The room wasn’t bad at all, rather spacious with a full-­sized bed neatly made by one of the nurses, a desk I knew he never used, and a TV that I’d never, in the six years, seen turned on.

  Sitting in that chair, looking out the window, he was so thin, beyond willowy. Nurse Venter told me that they had trouble getting him to eat three square meals a day, and when they tried to change it to five smaller meals, that hadn’t worked either. A year ago, it had gotten so bad they had to do a feeding tube, and I could still taste that fear, because I thought I’d lose him then.

  His blond hair had been washed this morning, but it wasn’t styled and was much shorter than how he used to wear it. Charlie had favored that artfully messy look and he had rocked it. Today, he was wearing a white shirt and gray sweat pants, not even the cool kind. No, these had those elastic bands at the ankle, and God, he would’ve thro
wn a fit if he knew he’d be wearing them now—­rightfully so, because Charlie . . . well, he had style and taste and so much.

  Walking toward the second papasan chair with a matching blue cushion I’d bought three years ago, I cleared my throat. “Hey, Charlie.”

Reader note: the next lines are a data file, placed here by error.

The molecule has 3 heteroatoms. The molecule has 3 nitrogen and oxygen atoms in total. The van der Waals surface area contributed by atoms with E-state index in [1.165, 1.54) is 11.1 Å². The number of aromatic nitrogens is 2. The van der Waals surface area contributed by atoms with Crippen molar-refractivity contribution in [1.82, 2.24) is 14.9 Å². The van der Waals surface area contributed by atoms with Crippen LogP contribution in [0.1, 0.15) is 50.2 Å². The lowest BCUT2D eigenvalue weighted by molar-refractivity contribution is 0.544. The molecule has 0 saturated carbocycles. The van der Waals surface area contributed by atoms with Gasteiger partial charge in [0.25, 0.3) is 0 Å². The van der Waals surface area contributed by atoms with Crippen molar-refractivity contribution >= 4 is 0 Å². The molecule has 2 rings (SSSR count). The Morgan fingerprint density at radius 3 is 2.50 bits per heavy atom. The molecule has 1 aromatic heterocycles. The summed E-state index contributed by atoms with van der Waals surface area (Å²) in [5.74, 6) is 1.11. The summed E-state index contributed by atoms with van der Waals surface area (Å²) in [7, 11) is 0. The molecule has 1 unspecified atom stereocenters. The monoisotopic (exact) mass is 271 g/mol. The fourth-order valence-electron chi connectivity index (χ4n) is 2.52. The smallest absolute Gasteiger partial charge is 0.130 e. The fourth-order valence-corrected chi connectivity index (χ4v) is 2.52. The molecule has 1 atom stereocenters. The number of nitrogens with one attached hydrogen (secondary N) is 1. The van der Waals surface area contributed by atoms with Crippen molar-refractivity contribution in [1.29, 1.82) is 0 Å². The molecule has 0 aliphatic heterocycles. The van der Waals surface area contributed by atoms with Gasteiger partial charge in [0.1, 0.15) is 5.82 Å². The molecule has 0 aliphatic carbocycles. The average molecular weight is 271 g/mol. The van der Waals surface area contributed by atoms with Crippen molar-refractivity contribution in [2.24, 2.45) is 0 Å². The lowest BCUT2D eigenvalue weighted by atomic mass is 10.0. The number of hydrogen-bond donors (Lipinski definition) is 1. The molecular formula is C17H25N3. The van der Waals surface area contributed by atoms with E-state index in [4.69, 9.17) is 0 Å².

He didn’t look.

  There was no disappointment. I mean, it was there, that “this isn’t fair” feeling, but there wasn’t a new wave of the breath-­stealing dismay, because this was how it always was.

  Sitting down, I placed the tote beside my legs. Up close, he looked older than twenty-­two—­years older. Face gaunt, skin washed out, and deep, unforgiving shadows under once lively green eyes.

  I drew in another deep breath. “It’s ridiculously hot out there today, so don’t make fun of my cut-­off shorts.” Back in the day, he would’ve made me change out of them before even daring to step out into public. “The weather ­people are saying the temps are going to be record breaking by the weekend.”

  Charlie blinked slowly.